Twitter influencer Douglass Mackey, aka Ricky Vaughn, arrested for allegedly tricking Clinton backers to lose their votes in 2016
A Donald Trump supporter in Florida has been arrested for allegedly tricking likely Hillary Clinton voters into thinking they were casting their ballots by text message so they wouldn't bother with going to the polls in 2016.
Douglass Mackey, 31, whose Twitter handle was Ricky Vaughn, was arrested Wednesday in West Palm Beach and made an initial court appearance on charges of conspiring to deprive people of their voting rights, the US Department of Justice said in a statement.Also on rt.com Trump salutes his ‘keyboard warriors,’ but has he actually curtailed corporate online censorship?
"There is no place in public discourse for lies and misinformation to defraud citizens of their right to vote," federal prosecutor Seth DuCharme said. "With Mackey's arrest, we serve notice that those who would subvert the democratic process in this manner cannot rely on the cloak of internet anonymity to evade responsibility for their crimes."
Mackey, whose alias was named after Charlie Sheen's character in the movie "Major League," was described by the Huffington Post as "Trump's most influential white nationalist troll." A study by MIT's Media Lab said Mackey was among the 150 leading influencers of the 2016 presidential election, ranking ahead of such big names as NBC News and the Drudge Report.
Prosecutors allege that between September and November of 2016, Mackey conspired with other Twitter users to send fraudulent messages encouraging people to vote via text or social media message. Mackey is accused of tweeting an image of a black woman in front of a sign saying "African Americans for (the candidate). Avoid the line. Vote from home." Recipients were advised to text the candidate's name to 59925.
At least 4,900 unique telephone numbers texted the name to that number, the DOJ said. The votes, of course, weren't valid. No estimate was offered for how many of those people, if any, didn't cast a legal vote as a result of thinking their ballot had been submitted via text.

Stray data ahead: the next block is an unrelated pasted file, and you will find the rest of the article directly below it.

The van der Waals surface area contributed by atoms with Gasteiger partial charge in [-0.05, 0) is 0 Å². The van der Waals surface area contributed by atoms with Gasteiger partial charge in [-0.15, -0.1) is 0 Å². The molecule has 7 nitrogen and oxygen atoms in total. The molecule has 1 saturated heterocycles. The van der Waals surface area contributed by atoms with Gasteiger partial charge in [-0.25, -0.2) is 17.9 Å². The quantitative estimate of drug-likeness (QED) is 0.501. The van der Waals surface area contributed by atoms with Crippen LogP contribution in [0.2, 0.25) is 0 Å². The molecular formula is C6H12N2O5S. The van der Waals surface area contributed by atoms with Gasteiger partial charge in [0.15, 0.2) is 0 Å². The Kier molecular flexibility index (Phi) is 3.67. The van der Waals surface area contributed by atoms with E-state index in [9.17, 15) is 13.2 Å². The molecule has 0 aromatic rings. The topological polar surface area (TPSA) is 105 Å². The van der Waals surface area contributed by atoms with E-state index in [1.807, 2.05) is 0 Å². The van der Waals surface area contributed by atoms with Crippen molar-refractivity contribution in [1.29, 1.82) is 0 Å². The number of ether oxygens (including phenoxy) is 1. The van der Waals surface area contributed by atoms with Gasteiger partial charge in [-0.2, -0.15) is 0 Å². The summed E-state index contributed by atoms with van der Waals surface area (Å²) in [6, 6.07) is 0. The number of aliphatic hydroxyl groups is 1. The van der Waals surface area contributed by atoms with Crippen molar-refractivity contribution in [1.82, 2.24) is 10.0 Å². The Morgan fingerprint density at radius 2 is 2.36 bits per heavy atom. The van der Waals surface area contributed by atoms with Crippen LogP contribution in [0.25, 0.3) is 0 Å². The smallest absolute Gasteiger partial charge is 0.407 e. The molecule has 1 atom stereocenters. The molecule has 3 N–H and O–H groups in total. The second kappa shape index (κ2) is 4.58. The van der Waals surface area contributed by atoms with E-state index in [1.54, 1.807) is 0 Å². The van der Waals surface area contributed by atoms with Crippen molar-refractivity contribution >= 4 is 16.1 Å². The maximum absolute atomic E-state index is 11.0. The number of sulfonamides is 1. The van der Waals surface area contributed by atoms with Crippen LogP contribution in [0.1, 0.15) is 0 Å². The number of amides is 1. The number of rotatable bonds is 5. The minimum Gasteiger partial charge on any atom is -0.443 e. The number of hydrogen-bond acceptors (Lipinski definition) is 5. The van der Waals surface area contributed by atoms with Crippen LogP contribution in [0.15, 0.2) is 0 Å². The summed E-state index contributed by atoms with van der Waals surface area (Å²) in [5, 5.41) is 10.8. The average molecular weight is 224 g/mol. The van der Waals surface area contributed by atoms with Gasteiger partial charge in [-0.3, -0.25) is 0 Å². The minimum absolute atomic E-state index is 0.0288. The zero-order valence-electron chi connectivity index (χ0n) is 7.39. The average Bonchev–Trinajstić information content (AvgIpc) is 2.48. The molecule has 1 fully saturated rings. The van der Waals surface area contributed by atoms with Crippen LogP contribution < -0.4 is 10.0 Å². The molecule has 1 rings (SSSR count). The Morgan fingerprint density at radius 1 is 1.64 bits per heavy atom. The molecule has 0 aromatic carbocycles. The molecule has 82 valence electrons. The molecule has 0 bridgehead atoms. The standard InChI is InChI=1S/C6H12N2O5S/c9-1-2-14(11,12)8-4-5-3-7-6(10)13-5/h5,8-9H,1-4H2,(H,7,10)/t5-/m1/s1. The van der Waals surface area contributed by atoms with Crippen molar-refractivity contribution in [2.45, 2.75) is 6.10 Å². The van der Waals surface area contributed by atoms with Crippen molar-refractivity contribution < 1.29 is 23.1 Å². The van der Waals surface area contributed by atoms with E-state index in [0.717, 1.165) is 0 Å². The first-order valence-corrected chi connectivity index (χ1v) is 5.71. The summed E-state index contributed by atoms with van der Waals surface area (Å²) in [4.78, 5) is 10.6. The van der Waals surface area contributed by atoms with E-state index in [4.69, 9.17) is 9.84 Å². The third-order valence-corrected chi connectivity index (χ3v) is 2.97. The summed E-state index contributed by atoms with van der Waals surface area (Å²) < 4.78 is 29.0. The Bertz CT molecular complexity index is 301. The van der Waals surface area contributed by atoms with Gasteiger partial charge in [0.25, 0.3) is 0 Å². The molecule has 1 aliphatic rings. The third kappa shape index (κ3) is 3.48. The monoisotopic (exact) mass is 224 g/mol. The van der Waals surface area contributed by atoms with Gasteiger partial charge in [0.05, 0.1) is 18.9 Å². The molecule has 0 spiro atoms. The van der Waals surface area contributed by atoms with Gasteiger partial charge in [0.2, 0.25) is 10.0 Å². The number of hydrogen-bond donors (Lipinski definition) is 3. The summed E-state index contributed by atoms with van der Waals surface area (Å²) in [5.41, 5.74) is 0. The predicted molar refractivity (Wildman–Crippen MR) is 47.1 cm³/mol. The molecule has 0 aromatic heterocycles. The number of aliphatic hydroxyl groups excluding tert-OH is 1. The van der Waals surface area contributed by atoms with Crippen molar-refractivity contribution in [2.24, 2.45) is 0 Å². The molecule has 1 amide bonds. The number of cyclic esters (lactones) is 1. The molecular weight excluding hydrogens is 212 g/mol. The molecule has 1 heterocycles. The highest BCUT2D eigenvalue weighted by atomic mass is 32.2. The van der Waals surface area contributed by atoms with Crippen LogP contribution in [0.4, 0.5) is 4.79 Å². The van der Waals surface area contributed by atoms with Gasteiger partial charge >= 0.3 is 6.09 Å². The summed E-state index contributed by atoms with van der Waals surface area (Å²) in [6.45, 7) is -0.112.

Prosecutors didn't specify which candidate's voters were targeted, but Twitter messages from November 2016 show the ad described by the DOJ and similar pitches urging voters to text "Hillary" to 59925.
Twitter just informed me that attempting to disenfranchise voters is not a violation of their Terms of Service. @jack @Support pic.twitter.com/YXVdt8sHwA— Robert McNees (@mcnees) November 2, 2016
The Ricky Vaughn account was banned by Twitter in 2016 for alleged harassment, but Mackey reportedly opened other accounts in different names.
Music video producer Robby Starbuck argued that Mackey is being charged for a meme that was sent as a joke. "The only people who should be charged in this situation is the people who were dumb enough to try to vote by text message," he tweeted.
The only people who should be charged in this situation is the people who were dumb enough to try to vote by text message. They should be charged with criminal levels of stupidity. *spoiler for stupid people: you cannot vote by text message*— Robby Starbuck (@robbystarbuck) January 27, 2021
Business consultant Donna White noted the irony that prosecutors were defending the voting rights of Hillary Clinton supporters who may have been duped by Mackey while allegations of massive election fraud in 2020 were brushed off. "Millions believe this happened to us in the 2020 presidential election, and not one official investigation," she said. "I may even be banned on this site for stating this."
Accused of [infringing] "one the of most basic and sacred rights guaranteed by the Constitution: the right to vote" yet millions believe this happened to us in the 2020 presidential election and not one official investigation. I may even be banned on this site for stating this.— Donna White (@donnawhite) January 27, 2021
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